for your friday


It’s been a busy week in PVD with the start of our season at the ballet and a brand new semester at Providence College.  There are some fun posts lined up for you next week, but for now, a few reads from ’round the web…

10 Questions for New York City Ballet’s Sara Mearns (in which she tells us what it’s like to date a Broadway choreographer…ooh lala!)

Effort vs. Efforting (why being kind to yourself mentally actually pays off physically.)

“It can transcend and break through many barriers that other things cannot do. It can be political, religious and has a social connection.  Art is desperately needed right now.” What do you guys think of choreographer Akram Khan’s thoughts on the importance of dance education? I had the pleasure of seeing Mr. Khan and Sylvie Guillem in their collaborative project Sacred Monsters several summers ago in Paris.  This man can move in awe-inspiring ways.  Simply stunning.

gwenyth made a BRA, you guys!  It’s a beaut and I cannot wait to share it with you.

Looking forward to carving out some time to watch this documentary as soon as possible. (ps- have you seen this one yet? you can hear my 16-year-old voice talking about injuries around the 1 hour mark, hehe!)

Loving this skirt from the genius ladies of Danseuse.

…speaking of Danseuse, also swooning over this autumn-ready outfit on Miss Michelle.  Get at me, chilly nights!

and since we’re talking style, Rubiawear just added a bunch of new fabrics and they are good gooood.

lost in motion


As a self-proclaimed millennial (who’s still trying to decide whether or not that’s something to be proud of), I watch the world focus shift from the expanse which surrounds to a palm-sized rectangle made of wires and glass.  With the irrepressible rise of mobile phones, comes the expectation of being perpetually available for communication.  From this persistent connection, the idea of social media is born, and so too the modern obsession with this phenomenon of creating an “online identity” (#guilty).

Now the pressure to always be represented! is shifting- I believe in a positive way- from a stress on the individual to an opportunity for a passionate collective to shine.  And is there any assembly more impassioned, fervent, and headstrong than that of ballet dancers?

We have seen the likes of Misty Copeland with her incredible legs and Daniil Simkin‘s playful backstage peeks growing in popularity on platforms like Instagram and Twitter.  Maria Kochetkova‘s explosive 30-second clips and the ever-lovable personality of Sara Mearns are now filling our feeds with enough inspiration to last us through Nutcracker.  But how can one single account change the way the world views ballet?  Let’s leave it to The National Ballet of Canada’s Guillaume Côté– and his 2 million YouTube hits– to demonstrate.

The clip above, in its dramatic artistry and impressive display of power, certainly speaks for itself.  Libby Coleman’s inside look, however, dives indulgently into the hopeful progression of these breathtaking videos with exclusive quotes from Côté himself.  Coleman takes us directly into the fire, as this electronic sharing of ballet is passed from the hands of ardent ballet fans and into the eyes of first time watchers.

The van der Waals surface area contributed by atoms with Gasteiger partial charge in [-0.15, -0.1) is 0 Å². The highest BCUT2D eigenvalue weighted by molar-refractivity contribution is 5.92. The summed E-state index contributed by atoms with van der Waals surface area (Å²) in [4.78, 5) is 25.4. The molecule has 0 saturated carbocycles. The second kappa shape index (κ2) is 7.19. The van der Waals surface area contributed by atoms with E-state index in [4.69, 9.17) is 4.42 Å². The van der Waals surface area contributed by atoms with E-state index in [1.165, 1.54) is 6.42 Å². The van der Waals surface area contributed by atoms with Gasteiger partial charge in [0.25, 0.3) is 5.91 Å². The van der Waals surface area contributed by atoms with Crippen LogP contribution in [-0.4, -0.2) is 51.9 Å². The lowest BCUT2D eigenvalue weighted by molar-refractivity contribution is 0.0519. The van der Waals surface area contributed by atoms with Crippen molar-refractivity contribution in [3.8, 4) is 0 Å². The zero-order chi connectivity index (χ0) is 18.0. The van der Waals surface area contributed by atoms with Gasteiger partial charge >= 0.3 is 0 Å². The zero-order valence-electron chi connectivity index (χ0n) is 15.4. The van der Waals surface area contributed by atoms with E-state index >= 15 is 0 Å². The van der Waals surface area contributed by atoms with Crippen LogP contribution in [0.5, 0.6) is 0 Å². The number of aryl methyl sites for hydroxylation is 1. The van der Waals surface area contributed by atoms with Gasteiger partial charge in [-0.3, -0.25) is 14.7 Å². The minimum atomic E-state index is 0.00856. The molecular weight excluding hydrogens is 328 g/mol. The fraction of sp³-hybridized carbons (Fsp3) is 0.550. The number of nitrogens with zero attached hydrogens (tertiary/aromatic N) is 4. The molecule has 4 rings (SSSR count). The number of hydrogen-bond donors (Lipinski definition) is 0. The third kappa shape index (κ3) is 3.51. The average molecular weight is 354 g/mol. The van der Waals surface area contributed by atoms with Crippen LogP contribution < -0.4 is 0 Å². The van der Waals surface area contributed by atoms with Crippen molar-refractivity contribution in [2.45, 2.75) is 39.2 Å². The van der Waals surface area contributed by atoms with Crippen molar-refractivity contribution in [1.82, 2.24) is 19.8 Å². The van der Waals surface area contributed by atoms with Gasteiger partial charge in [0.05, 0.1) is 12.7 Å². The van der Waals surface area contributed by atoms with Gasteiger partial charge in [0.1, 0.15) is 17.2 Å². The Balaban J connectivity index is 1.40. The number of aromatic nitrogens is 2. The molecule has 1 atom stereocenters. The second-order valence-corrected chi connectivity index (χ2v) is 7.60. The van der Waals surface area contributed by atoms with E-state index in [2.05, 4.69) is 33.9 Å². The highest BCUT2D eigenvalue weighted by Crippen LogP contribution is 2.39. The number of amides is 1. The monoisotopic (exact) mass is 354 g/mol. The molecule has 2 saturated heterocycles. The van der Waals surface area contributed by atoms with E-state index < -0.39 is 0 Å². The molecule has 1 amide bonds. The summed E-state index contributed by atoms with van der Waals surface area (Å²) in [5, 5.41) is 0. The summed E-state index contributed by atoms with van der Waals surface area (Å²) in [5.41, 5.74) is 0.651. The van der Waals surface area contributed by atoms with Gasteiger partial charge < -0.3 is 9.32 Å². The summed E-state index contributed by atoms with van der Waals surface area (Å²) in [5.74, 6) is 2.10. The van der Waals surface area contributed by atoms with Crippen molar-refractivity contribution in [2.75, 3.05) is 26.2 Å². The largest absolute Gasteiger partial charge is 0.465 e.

So what do you think; Will it be enough to make a generation of selfie-loving hashtaggers rethink ballet?

sinatra suits

In honor of Mikhail Baryshnikov’s birthday, I wanted to share a little video with you.  This piece, choreographed by the genius Twyla Tharp and set to the soulful sounds of Frank Sinatra, follows a relationship from first meeting to breakup, punctuated by intricate lifts, smooth partnering and sexual tension you can taste.  That moment when he first sees her from across the room- swoon!  When my good friend Alex first showed me this video, we both agreed that Elaine Kudo was so amazing, once she started dancing we barely noticed Baryshnikov- until that solo at the end begins, and the whole earth slows down its rotation for 4 minutes and 30 seconds just to watch him glide around the floor.  It is impossible to deny his swagger.  Happy Birthday, Mr. Baryshnikov.

new threads

ballerinas1 Pas de quatreUntitled 3Untitled 4Untitled 2

The combination of ballet and visual art always makes me giddy,  so when I spotted Chilean artist Jose Romussi‘s collection of embroidered vintage ballerinas, I knew I had to share.  With an acute attention to detail my OCD brain truly appreciates, Romussi gives these old school dancers some cool new threads (see what I did there? har, har) in a series of psychedelic shades to create these super playful portraits.  I love the way the wispy embroidered lines mimic the featherlight tutus and sort of electrify them.  It’s like that scene in The Wizard of Oz after the tornado, where everything goes from black and white to technicolor…you don’t realize that the world is dull until right before your very eyes, everything is made vivid. 


It’s fairly well-known that no one says “good luck” in the theater.  It’s an old taboo, claiming that the phrase actually brings quite the opposite of what is intended.  So, in the acting field, “good luck” has been replaced with the rather obscure saying “break a leg!”.  Obviously, borrowing this well-wisher would not fly with ballet dancers.  A broken leg is career-ending, not something to discuss moments before curtain.  Soooo in the world of ballet, we say “merde”.

If you’ve taken any french, you may know that this actually means “shit”…doesn’t seem like the best word to be exchanging backstage does it?  “hey, tegan, merde!”…”thanks, you too! merde!”  Yes it’s weird.  Yes we know.  Yes we do it anyway.  There’s some superstition that if you’ve already said the worst there is to say backstage, nothing worse can happen onstage.  I’m not sure how true any of it is, but I’m not willing to risk finding out!  So wish me “merde” on my first show this morning!  AH!